Wendy knew the story of Marooner’s Rock. It was named by evil captains
who abandoned sailors there. They would drown when the rising tide covered

*   *   *

Soon after the dinghy was gone, two feeble cries drifted over the
lagoon. “Help! Help!” Peter and Wendy lay on top of the rock. Peter
was wounded, and Wendy was tired and weak. . . .

“We have to get off the rock,” Peter said. “The tide is
rising. Soon we will be covered.” 

“I am too tired to swim or to fly,” Wendy said weakly. 

“And I don’t have the strength to carry both of us,” Peter

“Then we will drown,” Wendy said.

They put their hands over their eyes to shut out the horrible thought.

Something touched Peter’s cheek. He opened his eyes. A kite hovered over
the rock. Its lone tail had brushed Peter’s face. “Michael’s kite!”
Peter exclaimed. “He lost it the other day, but here it is!” He
pulled the kite toward him. “We shall use it to carry us home.”

from Peter Pan, by J.M. Barrie

It’s only Monday, but, already, I feel the water rising.

There’s too
little time, too little money, too little of me to go around and I’m stacking
sandbags in my mind, guarding against the scarcity of my own limitations.

There are days when it feels like I live on Marooners’ Rock, days when it
feels that the tide is constantly rising, slowly licking at the small space
I’ve secured.

But at least I’m in good company, because so many of us live this way, don’t

Believing the lie of too little, we hold our breath, shrinking back from the
shrinking shore, moving from crisis to crisis as, surely, the water rises.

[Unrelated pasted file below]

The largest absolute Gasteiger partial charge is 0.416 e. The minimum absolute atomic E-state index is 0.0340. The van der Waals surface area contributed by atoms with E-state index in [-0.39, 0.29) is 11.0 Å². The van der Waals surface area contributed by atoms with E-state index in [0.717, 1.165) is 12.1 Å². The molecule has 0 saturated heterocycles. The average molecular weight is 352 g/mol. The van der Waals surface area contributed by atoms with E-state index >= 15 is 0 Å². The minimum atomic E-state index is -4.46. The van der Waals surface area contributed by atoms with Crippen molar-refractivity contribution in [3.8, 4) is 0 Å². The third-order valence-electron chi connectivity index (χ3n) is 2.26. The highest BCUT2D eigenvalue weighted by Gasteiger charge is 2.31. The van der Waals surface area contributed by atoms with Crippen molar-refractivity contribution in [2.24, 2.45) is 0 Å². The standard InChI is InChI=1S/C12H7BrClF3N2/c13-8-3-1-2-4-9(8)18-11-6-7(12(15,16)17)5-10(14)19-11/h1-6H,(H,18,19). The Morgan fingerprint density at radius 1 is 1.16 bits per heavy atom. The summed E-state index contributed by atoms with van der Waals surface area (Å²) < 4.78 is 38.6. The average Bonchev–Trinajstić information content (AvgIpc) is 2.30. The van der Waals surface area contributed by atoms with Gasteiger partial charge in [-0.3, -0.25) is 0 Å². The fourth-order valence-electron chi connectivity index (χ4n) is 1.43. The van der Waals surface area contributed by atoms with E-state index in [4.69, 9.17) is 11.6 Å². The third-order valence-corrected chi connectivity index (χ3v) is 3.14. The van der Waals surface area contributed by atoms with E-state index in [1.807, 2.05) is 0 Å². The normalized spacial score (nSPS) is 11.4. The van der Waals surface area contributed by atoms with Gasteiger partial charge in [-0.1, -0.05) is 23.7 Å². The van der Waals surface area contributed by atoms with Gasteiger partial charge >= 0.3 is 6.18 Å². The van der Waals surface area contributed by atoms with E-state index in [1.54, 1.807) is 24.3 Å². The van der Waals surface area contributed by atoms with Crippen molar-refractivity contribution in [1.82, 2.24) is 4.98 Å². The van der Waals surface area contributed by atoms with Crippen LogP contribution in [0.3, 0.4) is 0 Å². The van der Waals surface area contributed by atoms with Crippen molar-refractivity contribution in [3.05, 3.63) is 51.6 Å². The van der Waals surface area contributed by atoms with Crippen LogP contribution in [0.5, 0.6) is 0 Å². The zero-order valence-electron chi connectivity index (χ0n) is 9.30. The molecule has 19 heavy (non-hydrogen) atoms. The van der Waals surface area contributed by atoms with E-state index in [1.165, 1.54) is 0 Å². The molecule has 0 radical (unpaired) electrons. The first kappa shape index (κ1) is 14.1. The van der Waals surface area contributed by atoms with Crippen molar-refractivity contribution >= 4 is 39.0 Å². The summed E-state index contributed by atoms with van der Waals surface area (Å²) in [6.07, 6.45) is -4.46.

Like Peter and Wendy, we are tired, we are weak and many of us are wounded.

“We will drown,” I say with certainty as I seal the envelopes that
carry the checks to the electric company, the phone and natural gas.

“I am too tired,” I say as I climb the stairs again to face the
fussy child who will. not. sleep.

“I don’t have the strength to carry both of us,” I think, as I
look at the long and weary face of my tired husband whose head aches nearly
every night of the week.

Isn’t it illuminating that deliverance for Peter and Wendy comes not in the
form of increased strength or personal exertion, but rather in the playful and
gentle nudge of Michael’s kite?   

Most often, when I grow weary of my self-imposed exile on Marooner’s Rock
and finally, at last, lay my head down in surrender, grace and deliverance
arrives disguised as the gentle voice of playfulness, the invitation to
imagination and creativity.   

The more I tend playfulness through prayer and creativity, the more I’m able
to reject the lie of Marooner’s Rock.  The truth is we’re not abandoned, we’re not alone, there’s always Someone waiting to carry us home. 

Playfulness requires trust and surrender, a willingness to live openly and
unabashedly hopeful in the sheer goodness of the moment and it’s here that we
find deliverance, here that we find a wind strong enough, gentle enough to
carry us home.

Is there a practice of playfulness or creativity that helps you find your way home?  I’d love to hear about it in the comments section . . .

This post is linked with Playdates With God. 


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